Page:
It's Shunji Iwai's 2015 anime prequel to his earlier 2004 live-action film, Hana & Alice. He's even reunited all the same actors, in real life now eleven years older but playing younger versions of themselves with the magic of animation. Before, our heroines were fifteen. Here, they're fourteen and haven't yet met. Personally I don't think this film's as good as its predecessor, but it's still endearing and fun.
It was rotoscoped, incidentally, i.e. generated from live-action footage. Shunji Iwai shot the film traditionally, with actors and cameras, then turned it into anime because the alternative would have been to spend a fortune digitally de-aging everyone. The results look quite good and I don't think I'd have guessed it was rotoscoped if I hadn't already known. This isn't even Iwai's first film like this, incidentally, if you count films he didn't direct. He was the writer/producer of Ryuhei Kitamura's three-part anthology 2009 rotoscope animated SF film, Baton.
Anyway, time for the plot! It's divided roughly into two halves. The first half is all Alice (Yu Aoi) as she moves into a new neighbourhood with her divorced novelist weirdo mother (Shoko Aida). We don't meet Hana at all, because she's a hikikomori who never leaves her house and is never seen. (Sometimes her bedroom curtain twitches.) This first half is an entertaining but fairly unremarkable slice-of-life, just following Alice's daily life as she transfers into a new school, learns about a possible fatality and eventually befriends a nutter. No, not Hana. This nutter's called Mutsu Mutsumi (which sounds less funny in English name order) and she appears to be a card-carrying lunatic who dances around the classroom doing exorcisms. She was hilarious. Alice also knocks down boys who were asking for it (which is cool) and becomes part of a light but thoughtful minor theme of bullying.
I'm a fan of Yu Aoi, but it has to be said that the film improves when Alice eventually gets together with Hana (Anne Suzuki). Firstly, this isn't the full Aoi. The voice is there and the quirky body language is sometimes there too, delightfully, but it's still just anime. In practice it's mostly just a vocal performance, since these anime faces can't convey nearly as much as a good actress can in live-action... and Aoi is an excellent actress, as well as being beautiful. Theoretically an animator can draw anything, of course, but this isn't Studio Ghibli.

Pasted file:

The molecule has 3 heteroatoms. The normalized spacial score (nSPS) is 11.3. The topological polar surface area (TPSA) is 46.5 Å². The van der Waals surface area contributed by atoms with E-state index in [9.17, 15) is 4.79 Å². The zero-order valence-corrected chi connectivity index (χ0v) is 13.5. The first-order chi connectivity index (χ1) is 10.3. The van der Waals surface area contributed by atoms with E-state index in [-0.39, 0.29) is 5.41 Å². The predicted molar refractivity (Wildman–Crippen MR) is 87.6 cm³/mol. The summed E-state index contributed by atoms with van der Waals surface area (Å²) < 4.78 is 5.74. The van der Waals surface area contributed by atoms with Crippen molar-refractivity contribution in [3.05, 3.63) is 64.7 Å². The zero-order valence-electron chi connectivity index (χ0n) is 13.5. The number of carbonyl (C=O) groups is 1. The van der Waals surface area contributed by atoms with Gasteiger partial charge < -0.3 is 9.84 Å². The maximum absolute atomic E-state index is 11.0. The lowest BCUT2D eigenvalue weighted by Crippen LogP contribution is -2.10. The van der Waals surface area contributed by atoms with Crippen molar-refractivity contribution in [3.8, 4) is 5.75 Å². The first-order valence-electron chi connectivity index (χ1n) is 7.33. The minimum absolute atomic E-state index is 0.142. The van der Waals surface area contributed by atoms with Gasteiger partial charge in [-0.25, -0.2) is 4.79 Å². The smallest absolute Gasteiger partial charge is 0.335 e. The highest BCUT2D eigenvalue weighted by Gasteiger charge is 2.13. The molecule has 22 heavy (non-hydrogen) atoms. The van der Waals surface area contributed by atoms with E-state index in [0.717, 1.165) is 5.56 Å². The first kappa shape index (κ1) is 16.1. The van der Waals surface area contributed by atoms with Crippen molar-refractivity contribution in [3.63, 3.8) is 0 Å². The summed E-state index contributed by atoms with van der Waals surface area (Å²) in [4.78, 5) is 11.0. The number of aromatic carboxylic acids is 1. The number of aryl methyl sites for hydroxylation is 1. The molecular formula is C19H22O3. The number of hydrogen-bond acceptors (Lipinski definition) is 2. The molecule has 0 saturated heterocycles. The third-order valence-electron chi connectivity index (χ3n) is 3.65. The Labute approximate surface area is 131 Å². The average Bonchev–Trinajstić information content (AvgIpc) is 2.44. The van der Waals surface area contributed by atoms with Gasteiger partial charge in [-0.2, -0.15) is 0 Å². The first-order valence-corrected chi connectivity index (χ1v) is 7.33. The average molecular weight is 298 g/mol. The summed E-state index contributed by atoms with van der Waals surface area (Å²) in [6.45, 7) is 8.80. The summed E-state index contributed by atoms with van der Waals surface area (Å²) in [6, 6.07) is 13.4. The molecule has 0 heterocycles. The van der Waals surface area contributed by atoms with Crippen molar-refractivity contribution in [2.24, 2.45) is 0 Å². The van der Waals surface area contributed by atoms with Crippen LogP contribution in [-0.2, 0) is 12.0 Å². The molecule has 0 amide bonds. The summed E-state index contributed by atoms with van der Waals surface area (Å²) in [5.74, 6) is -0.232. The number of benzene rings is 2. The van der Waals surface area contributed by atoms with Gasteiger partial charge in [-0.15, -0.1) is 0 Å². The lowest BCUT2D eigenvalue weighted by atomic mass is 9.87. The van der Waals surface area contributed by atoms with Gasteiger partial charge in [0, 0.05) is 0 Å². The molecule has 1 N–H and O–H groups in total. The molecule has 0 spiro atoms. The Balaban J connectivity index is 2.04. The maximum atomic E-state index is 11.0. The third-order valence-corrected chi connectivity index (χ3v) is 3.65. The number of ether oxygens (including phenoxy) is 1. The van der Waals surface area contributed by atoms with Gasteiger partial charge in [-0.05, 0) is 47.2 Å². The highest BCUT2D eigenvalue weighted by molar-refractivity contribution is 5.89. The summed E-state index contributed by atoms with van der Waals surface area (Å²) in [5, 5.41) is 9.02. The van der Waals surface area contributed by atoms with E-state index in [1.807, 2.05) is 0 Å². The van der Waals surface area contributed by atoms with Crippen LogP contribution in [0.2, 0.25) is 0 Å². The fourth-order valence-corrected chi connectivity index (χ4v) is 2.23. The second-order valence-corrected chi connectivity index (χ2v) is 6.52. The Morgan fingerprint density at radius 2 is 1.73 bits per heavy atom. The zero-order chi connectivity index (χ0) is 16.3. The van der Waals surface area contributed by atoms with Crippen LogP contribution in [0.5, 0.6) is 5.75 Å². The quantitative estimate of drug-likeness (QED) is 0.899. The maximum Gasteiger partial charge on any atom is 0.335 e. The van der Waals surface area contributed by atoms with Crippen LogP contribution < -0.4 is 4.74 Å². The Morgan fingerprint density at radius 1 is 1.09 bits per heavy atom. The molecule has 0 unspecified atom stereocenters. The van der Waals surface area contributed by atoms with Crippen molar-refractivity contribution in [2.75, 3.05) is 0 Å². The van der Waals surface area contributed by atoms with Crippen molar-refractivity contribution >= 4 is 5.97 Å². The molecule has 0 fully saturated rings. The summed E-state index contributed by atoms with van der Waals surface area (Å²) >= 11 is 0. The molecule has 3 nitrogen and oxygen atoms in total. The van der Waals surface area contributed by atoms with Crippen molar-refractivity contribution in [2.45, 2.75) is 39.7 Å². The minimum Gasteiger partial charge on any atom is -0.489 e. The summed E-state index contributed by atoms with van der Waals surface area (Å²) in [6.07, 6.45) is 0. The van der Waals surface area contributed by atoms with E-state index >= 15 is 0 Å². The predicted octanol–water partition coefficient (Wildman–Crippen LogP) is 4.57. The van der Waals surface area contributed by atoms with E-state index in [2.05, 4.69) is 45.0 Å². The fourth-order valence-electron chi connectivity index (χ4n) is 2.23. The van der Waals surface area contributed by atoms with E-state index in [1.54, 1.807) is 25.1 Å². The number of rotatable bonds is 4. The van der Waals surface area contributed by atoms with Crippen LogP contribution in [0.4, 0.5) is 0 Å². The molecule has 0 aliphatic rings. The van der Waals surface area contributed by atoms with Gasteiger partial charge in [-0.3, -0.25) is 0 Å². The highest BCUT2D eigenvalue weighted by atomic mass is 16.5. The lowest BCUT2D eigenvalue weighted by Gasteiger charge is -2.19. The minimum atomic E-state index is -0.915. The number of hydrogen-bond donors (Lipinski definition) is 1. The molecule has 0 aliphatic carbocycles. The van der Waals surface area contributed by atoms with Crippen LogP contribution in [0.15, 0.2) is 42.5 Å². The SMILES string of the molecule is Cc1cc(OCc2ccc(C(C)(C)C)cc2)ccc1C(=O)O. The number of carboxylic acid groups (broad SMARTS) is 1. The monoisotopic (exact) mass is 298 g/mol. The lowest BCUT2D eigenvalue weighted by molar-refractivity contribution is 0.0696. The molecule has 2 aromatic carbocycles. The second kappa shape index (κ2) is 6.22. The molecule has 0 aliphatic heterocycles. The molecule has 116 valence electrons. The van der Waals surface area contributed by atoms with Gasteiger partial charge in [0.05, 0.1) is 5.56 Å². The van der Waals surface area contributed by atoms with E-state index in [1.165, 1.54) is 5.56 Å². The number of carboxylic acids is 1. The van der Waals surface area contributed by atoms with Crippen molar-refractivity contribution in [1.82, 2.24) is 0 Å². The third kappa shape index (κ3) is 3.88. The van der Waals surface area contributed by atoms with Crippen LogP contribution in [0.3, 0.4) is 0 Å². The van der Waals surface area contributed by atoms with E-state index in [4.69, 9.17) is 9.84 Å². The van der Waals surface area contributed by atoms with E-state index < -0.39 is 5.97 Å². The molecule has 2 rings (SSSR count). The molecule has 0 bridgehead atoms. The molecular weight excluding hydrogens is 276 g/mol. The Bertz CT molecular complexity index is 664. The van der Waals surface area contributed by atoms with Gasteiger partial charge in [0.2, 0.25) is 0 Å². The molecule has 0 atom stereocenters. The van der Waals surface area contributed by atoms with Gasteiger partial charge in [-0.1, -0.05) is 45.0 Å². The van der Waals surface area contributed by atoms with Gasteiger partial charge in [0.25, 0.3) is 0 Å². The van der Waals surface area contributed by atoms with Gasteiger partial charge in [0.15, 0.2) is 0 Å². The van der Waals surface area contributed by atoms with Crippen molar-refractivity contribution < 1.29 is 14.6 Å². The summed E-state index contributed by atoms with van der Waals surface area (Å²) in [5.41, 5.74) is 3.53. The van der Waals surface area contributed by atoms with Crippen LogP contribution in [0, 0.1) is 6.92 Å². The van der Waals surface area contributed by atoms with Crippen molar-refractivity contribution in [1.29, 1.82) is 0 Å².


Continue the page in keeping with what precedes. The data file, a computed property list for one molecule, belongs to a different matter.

The other reason, though, is that Aoi and Suzuki have still got it. They're still great together. I'm probably prejudiced because I only watched the 2004 film yesterday, but for me it lifted the film to have the two of them sharing dialogue scenes. They're funny. They've got instant chemistry. Hana and Alice together are always more entertaining than either one of them on their own. Hana's still liable to drive the plot towards daft lies and deceptions, while Alice's still too easily led into playing along. They investigate the "murder". They're idiots. They conduct the worst investigation ever. This is refreshing, since we don't see many realistic fictional treatments of what would happen if fourteen-year-olds tried to solve a crime. In the end, what they'd been investigating turns out to have been a combination of total bollocks and some details that were unexpectedly, weirdly true.
The film's second half is where things take off. The girls do daft things and keep surprising you. They've given themselves a mission. The film's grown a purpose. We return to our 2004 roots of boggling as the girls keep saying things that aren't true and look liable to push the plot off a cliff.
I'd been wondering which order to watch these two films in, incidentally, but I think I got it right. If you've seen the girls in live-action, you're more likely to remember that and get the same vibe from this too. Oh, and this film is telling the story that Fuu-chan was talking about in 2004 in her hikikomori monologue.
This film feels a bit different from most anime. Its first half especially has the rhythm and sensibility of its parent film, which was a delicate, lightly meandering piece of live-action. Japanese cinema does that a lot. It can seem to drift, but in a serene way that at its best feels like a calmer, more civilised way of telling stories. Would I recommend this film? Yes, sure, but for the best experience I'd suggest doing it as a two-header with the 2004 one. It's very likeable, with lead characters I'd love to see again in something else. (Its supporting cast are cool too, though, especially Alice's mum.) Is there anywhere I can vote for Iwai to make another Hana & Alice film in 2025?